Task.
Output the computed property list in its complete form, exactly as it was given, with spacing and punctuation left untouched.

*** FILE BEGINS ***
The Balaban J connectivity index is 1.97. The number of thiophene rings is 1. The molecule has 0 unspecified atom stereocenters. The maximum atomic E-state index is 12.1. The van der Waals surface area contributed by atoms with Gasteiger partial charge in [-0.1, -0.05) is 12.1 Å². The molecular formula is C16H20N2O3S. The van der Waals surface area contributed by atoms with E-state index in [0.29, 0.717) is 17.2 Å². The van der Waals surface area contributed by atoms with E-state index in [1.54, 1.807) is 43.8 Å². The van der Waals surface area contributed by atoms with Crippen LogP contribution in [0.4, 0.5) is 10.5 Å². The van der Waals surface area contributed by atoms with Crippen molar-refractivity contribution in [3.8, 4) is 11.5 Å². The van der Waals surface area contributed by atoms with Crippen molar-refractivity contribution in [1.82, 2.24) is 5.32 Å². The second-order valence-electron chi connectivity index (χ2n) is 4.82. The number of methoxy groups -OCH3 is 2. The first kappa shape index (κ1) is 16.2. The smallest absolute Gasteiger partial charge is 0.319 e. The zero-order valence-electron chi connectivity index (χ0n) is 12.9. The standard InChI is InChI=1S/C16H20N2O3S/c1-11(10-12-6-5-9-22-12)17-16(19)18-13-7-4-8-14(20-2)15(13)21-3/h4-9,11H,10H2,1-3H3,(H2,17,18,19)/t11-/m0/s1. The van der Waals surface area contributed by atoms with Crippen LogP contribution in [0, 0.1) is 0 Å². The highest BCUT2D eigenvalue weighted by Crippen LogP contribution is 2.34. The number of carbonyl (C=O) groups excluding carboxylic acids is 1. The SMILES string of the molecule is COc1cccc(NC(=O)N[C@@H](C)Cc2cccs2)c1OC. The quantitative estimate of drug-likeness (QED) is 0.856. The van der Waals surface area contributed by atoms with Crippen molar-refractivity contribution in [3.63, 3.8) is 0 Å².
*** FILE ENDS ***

The Balaban J connectivity index is 1.97. The number of thiophene rings is 1. The molecule has 0 unspecified atom stereocenters. The maximum atomic E-state index is 12.1. The van der Waals surface area contributed by atoms with Gasteiger partial charge in [-0.1, -0.05) is 12.1 Å². The molecular formula is C16H20N2O3S. The van der Waals surface area contributed by atoms with E-state index in [0.29, 0.717) is 17.2 Å². The van der Waals surface area contributed by atoms with E-state index in [1.54, 1.807) is 43.8 Å². The van der Waals surface area contributed by atoms with Crippen LogP contribution in [0.4, 0.5) is 10.5 Å². The van der Waals surface area contributed by atoms with Crippen molar-refractivity contribution in [3.8, 4) is 11.5 Å². The van der Waals surface area contributed by atoms with Crippen molar-refractivity contribution in [1.82, 2.24) is 5.32 Å². The second-order valence-electron chi connectivity index (χ2n) is 4.82. The number of methoxy groups -OCH3 is 2. The first kappa shape index (κ1) is 16.2. The smallest absolute Gasteiger partial charge is 0.319 e. The zero-order valence-electron chi connectivity index (χ0n) is 12.9. The standard InChI is InChI=1S/C16H20N2O3S/c1-11(10-12-6-5-9-22-12)17-16(19)18-13-7-4-8-14(20-2)15(13)21-3/h4-9,11H,10H2,1-3H3,(H2,17,18,19)/t11-/m0/s1. The van der Waals surface area contributed by atoms with Crippen LogP contribution in [0, 0.1) is 0 Å². The highest BCUT2D eigenvalue weighted by Crippen LogP contribution is 2.34. The number of carbonyl (C=O) groups excluding carboxylic acids is 1. The SMILES string of the molecule is COc1cccc(NC(=O)N[C@@H](C)Cc2cccs2)c1OC. The quantitative estimate of drug-likeness (QED) is 0.856. The van der Waals surface area contributed by atoms with Crippen molar-refractivity contribution in [3.63, 3.8) is 0 Å².